Traffic system's dodgy passwords could give green light to hackers
Traffic system's dodgy passwords could give green light to hackers Lisa Williams

Traffic system's dodgy passwords could let in hackers

DODGY computer passwords could allow hackers to hijack the New South Wales traffic management system and cause crashes, the state's Auditor-General has found.

A review of the system's internet security found dangerous flaws in password practices, internet filtering and access logs - the list of computer details kept after files have been accessed.

"There is a potential for unauthorised access to sensitive information and systems that could result in traffic disruptions, and even accidents in one particular section of the road network," NSW Auditor-General Grant Hehir found.

Transport for NSW secretary Dave Stewart accepted sensitive information and systems could be hacked, but rejected the claim it could be used to cause crashes.

"Over the years, agencies than are now part of the transport cluster have spent considerable effort to ensure NSW has safe and reliable traffic management systems," he wrote.

"One key system, SCATS, monitors and manages some 4000 traffic light intersections across NSW.

"SCATS continues to be developed by Roads and Maritime Services and is now implemented in 27 countries around the world." 

Lazy passwords not just stopping traffic

TRAFFIC light operators are not the only ones with vulnerable passwords.

US web security firm SplashData released its "worst passwords" list of 2014 on Wednesday - and it was frightening how weak the top hits were.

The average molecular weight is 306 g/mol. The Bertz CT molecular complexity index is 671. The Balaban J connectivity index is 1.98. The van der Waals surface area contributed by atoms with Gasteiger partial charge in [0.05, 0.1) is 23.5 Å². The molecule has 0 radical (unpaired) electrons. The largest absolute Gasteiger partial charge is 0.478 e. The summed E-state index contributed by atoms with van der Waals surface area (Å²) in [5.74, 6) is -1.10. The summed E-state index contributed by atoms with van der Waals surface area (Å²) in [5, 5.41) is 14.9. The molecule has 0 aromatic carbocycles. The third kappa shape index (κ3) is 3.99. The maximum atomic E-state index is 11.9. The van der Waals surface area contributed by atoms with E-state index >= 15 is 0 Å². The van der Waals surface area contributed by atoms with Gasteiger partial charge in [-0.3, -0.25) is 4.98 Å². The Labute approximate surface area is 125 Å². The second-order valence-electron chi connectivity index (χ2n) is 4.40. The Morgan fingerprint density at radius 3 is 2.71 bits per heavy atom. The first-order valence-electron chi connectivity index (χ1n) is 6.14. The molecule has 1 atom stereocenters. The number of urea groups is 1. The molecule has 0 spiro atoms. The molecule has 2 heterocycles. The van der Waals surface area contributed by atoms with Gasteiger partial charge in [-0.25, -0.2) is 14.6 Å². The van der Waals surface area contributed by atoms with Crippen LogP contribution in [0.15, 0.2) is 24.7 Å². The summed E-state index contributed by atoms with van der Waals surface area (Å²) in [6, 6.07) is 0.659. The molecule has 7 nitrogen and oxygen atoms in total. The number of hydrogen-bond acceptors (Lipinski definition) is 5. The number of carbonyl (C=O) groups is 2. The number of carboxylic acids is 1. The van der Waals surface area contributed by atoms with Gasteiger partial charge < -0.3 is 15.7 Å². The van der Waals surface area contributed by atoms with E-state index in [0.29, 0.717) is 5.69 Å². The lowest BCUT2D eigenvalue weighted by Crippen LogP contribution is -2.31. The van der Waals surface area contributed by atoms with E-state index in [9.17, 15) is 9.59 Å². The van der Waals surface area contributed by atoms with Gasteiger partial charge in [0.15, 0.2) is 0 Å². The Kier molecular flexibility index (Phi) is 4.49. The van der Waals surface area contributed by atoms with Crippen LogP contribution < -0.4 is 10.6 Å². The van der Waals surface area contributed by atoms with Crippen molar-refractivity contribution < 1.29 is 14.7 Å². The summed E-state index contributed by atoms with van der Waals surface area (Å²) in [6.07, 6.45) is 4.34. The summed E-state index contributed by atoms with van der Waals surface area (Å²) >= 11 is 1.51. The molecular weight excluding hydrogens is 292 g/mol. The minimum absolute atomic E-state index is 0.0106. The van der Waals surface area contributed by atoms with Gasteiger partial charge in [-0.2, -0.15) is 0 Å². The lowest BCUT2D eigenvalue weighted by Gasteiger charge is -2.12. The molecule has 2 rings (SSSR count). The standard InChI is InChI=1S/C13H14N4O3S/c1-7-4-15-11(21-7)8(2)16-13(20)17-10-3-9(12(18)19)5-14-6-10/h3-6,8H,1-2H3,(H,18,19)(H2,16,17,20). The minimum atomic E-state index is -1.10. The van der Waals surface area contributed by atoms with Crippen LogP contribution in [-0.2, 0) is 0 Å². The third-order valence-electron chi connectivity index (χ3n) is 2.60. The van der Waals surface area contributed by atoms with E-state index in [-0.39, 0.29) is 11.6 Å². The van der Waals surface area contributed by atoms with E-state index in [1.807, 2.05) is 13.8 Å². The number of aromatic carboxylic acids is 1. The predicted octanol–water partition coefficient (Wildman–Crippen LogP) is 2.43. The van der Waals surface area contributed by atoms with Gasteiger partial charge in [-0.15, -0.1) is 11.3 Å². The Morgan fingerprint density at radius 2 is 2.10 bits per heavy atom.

The most common code was "123456", followed by "password", "12345", "12345678" and "qwerty".

"Dragon", "batman" and "football" also made last year's lazy list, while "iloveyou" dropped off the top 25 ladder from 2013 to 2014.

The data was compiled from more than 3.3 million passwords leaked during the year.

The worst offenders came from North America and Western Europe.

"Passwords based on simple patterns on your keyboard remain popular despite how weak they are," SplashData chief Morgan Slain said.

"Any password using numbers alone should be avoided, especially sequences.

"As more websites require stronger passwords or combinations of letters and numbers, longer keyboard patterns are becoming common passwords, and they are still not secure." 

 

25 MOST COMMON PASSWORDS

1 - 123456

2 - password

3 - 12345

4 - 12345678

5 - qwerty

6 - 1234567890

7 - 1234

8 - baseball

9 - dragon

10 - football

11 - 1234567

12 - monkey

13 - letmein

14 - abc123

15 - 111111

16 - mustang

17 - access

18 - shadow

19 - master

20 - michael

21 - superman

22 - 696969

23 - 123123

24 - batman

25 - trustno1



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